Rock superstars Queen + Adam Lambert are on the road with their Rhapsody Tour, currently making stops in North America before heading to Korea, Japan, New Zealand, and Australia. Live Design chatted with stage designer Ric Lipson of Stufish Entertainment Architects and lighting designer Rob Sinclair about their work on the show. Read Part One!
LD: Please tell us about the lighting design.
RS: We’ve taken the sum of our knowledge of what makes a Queen show, added to it, and tried to move it into a more contemporary direction. We still use big, bold looks and saturated warm colors but try to present them in a new way.
Everything about the lighting is there to enhance, rather than detract, from the band’s performance. It’s impossible to upstage Queen and their songs, no matter how many lights you have, and believe me I’ve tried and failed many times.
The show is run entirely manually by Neil Holloway. It’s unusual to have to be so hands on these days, and he accomplishes it brilliantly.
RL: Throughout the show, we use video as a way of creating scenic environments that complement the lighting and I-Mag looks. In Act One, the opera house evolves, and the color and lighting changes live throughout the act. In Acts Two and Three, we use textures and patterns that follow some of the physical pieces of the set but we create them in 3D and have them on the screens to continue the image. This expands the industrial and scenic finishes to make the set look bigger at times. [These] were created by Treatment Studio (video content producers) in virtual 3D and are rendered on the fly in Notch (operated by Ed White) to achieve dynamic lighting effects that react to the onstage real lighting created by Rob and Neil Holloway.
LD: What gear are you using?
RS: Our main workhorse is the Claypaky Scenius Unico. We use them for stage washes and, using the Blacktrax tracking system by CAST, as all of our followspots. There are no conventional spots which allows a precision of level and cueing. Each band member is consistently lit for camera throughout the show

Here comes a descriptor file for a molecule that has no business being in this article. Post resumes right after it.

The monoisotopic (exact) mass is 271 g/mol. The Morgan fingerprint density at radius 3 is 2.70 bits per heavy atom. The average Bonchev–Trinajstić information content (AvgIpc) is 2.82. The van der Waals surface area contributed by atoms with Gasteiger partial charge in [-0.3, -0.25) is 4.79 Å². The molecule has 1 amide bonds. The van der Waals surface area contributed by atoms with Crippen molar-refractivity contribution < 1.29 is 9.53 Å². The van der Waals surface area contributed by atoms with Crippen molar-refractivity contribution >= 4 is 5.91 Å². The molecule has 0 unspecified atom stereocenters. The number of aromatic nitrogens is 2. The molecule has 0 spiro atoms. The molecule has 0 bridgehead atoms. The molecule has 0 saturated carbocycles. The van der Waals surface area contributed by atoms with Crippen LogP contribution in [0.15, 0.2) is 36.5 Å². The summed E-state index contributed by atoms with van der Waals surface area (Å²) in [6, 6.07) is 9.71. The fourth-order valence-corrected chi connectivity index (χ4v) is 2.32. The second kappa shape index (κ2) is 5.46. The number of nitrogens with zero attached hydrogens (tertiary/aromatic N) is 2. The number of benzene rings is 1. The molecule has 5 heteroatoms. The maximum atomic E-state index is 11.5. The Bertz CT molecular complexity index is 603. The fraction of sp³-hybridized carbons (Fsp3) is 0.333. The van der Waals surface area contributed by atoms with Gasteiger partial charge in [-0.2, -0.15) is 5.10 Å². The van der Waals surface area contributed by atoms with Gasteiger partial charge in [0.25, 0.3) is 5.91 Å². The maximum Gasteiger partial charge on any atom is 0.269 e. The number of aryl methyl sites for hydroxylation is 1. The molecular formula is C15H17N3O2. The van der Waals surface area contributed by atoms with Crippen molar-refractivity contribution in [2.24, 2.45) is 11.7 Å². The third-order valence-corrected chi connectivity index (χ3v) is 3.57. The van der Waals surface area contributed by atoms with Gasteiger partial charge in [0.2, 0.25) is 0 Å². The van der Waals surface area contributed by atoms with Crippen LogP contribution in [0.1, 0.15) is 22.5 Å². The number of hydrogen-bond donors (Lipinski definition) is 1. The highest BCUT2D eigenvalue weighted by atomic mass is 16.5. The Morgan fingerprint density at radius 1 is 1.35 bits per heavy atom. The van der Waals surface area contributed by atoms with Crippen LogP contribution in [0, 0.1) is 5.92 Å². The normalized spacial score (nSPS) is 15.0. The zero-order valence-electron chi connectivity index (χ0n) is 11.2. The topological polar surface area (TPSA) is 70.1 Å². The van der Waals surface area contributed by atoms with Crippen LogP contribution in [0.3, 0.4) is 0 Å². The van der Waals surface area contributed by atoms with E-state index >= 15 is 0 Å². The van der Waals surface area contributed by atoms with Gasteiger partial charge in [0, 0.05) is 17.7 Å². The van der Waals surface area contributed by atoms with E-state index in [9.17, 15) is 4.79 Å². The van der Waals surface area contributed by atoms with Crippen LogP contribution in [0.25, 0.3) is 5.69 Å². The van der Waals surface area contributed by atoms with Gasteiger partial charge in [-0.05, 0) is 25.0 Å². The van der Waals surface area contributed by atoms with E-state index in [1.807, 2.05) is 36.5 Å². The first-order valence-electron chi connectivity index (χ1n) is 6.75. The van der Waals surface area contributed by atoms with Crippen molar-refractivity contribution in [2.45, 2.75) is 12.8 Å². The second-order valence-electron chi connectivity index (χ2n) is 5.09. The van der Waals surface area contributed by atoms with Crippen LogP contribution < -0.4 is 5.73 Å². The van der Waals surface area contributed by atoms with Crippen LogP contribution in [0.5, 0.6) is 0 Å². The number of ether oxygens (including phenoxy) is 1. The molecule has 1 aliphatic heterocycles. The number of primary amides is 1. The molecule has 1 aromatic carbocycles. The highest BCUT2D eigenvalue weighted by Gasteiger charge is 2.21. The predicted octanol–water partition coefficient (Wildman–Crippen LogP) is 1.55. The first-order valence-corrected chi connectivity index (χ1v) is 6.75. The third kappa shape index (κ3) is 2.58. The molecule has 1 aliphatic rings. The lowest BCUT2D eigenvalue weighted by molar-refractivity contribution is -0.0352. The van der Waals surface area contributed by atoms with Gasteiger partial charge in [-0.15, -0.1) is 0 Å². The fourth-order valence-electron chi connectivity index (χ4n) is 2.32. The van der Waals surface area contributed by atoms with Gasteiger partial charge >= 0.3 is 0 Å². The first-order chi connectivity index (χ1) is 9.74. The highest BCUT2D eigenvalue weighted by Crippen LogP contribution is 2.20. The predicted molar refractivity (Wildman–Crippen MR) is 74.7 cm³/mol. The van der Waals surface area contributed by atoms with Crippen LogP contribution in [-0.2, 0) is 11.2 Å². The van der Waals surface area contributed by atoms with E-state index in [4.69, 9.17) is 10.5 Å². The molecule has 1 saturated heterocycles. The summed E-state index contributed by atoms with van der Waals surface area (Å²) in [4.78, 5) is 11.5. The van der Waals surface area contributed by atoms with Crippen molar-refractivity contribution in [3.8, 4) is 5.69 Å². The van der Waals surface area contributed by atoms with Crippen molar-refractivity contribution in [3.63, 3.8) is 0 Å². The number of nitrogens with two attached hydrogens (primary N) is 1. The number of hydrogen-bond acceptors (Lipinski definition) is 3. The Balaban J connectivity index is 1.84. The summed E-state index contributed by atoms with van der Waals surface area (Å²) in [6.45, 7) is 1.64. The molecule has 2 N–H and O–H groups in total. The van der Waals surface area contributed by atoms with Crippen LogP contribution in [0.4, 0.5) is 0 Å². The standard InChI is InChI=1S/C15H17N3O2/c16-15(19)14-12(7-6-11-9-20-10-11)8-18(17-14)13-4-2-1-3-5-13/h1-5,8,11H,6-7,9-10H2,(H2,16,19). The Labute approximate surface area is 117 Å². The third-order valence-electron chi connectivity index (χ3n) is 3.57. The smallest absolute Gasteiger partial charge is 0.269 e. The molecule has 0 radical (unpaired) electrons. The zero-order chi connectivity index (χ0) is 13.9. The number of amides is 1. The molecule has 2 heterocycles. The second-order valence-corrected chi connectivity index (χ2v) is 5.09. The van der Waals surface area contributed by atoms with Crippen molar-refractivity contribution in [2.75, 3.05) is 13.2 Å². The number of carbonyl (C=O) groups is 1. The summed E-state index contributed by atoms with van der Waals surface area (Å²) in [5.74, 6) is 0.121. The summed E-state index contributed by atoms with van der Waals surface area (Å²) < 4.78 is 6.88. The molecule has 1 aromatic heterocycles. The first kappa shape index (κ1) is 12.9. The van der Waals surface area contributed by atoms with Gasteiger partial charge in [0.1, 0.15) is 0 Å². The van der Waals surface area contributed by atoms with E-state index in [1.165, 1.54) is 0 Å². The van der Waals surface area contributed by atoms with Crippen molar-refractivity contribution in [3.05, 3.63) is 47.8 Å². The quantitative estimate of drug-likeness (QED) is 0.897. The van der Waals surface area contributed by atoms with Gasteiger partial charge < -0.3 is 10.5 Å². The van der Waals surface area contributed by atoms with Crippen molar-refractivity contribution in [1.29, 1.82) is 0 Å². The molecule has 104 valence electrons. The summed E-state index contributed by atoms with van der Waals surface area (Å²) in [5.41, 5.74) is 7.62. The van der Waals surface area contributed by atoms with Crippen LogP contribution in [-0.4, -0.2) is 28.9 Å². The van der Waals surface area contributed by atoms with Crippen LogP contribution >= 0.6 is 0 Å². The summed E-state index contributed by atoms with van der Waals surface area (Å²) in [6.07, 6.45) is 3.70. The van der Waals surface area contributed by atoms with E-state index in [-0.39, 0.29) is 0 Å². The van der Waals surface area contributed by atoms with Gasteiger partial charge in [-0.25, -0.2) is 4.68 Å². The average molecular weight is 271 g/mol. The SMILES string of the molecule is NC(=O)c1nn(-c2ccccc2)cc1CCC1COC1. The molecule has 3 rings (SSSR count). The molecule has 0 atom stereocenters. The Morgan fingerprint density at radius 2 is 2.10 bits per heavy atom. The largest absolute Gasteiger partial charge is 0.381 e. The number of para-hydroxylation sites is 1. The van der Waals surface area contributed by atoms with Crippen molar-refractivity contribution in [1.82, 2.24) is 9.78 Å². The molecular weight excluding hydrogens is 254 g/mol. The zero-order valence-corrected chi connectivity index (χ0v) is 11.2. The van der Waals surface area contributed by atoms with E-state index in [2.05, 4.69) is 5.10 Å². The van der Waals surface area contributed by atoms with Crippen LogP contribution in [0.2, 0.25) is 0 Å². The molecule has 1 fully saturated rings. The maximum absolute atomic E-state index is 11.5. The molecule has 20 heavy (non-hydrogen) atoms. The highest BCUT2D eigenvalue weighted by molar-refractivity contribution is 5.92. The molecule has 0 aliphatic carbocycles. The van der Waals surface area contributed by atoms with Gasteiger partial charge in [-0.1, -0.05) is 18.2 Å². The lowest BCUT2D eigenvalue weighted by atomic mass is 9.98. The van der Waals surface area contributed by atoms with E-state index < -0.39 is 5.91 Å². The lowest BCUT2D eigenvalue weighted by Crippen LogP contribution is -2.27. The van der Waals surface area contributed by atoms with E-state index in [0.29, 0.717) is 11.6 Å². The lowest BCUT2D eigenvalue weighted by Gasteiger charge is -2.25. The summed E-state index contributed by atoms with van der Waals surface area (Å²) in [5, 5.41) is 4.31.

LD: How do you decide your color palette for show sections and songs? How involved is QAL in this process with you?
RS: It’s a combination of things. Sometimes it’s based on video content, often from band feedback, and sometimes from instinct. The band are very involved at every stage and often come and give us notes in person. All three principals really understand production, and it’s great to have their views on how their songs should be presented.
LD: What previz did you do for the show?
RS: As is often the way, we previsualized the entire show and then changed every cue once we saw it in the real world. Previz is such an imperfect simulation that, although it’s great for mechanics, it can’t tell you how you’ll feel about seeing a cue in the room.
RL: The set design is also created as renders from an early stage to share with the band the ideas. These renders are done in still, and video, form. Once we have the design in place, we work with Treatment Studios to start placing the video content in there to show the different elements.
LD: Two words - Bohemian Rhapsody!?
RS: I’ve done whole shows with less cues than this song. It’s a lot of fun to light, especially the central operatic section.
LD: What role does video play in the show?
RS: This show has a lot of video, both in content and especially in I-Mag, which is expertly directed by Jon Shrimpton. There are so many important details that have to be captured and communicated. Video content was created by Treatment Studios. They’ve been a part of the team since 2017.
LD: Do you have any favorite moments in the show?
RS: I love the pure rock energy of “I Want it All,” the lasers in “Who Wants To Live Forever” and the camp fun of “Killer Queen.” Plus, who wouldn’t love to do the lights to “Bohemian Rhapsody”?
RL: I love the start of the show in the opera house, the transition into the backstage during “Don’t Stop me Now” and the eventual collapse of the opera house at the end of “The Show Must Go On.” After that, [Brian May’s] guitar solo is pretty spectacular with the space sequence. Adam on the Harley was also a fun challenge to work on.
Stay tuned for renderings and lighting plots!
- Set Design: Stufish Entertainment Architects
- Lighting Design: Rob Sinclair
- Tour Director: Juliette Slater
- Production Manager: Paddy Hocken
- Lighting Director: Neil Holloway
- Multi Camera Director: Jon Shrimpton
- Disguise Programmer: Ed White
- Laser Programmer: Seth Griffiths
- Lighting Programmer: André Petrus
- Lighting Crew Chief: Ron Schilling
- Lighting Draughtsman: Luke Rolls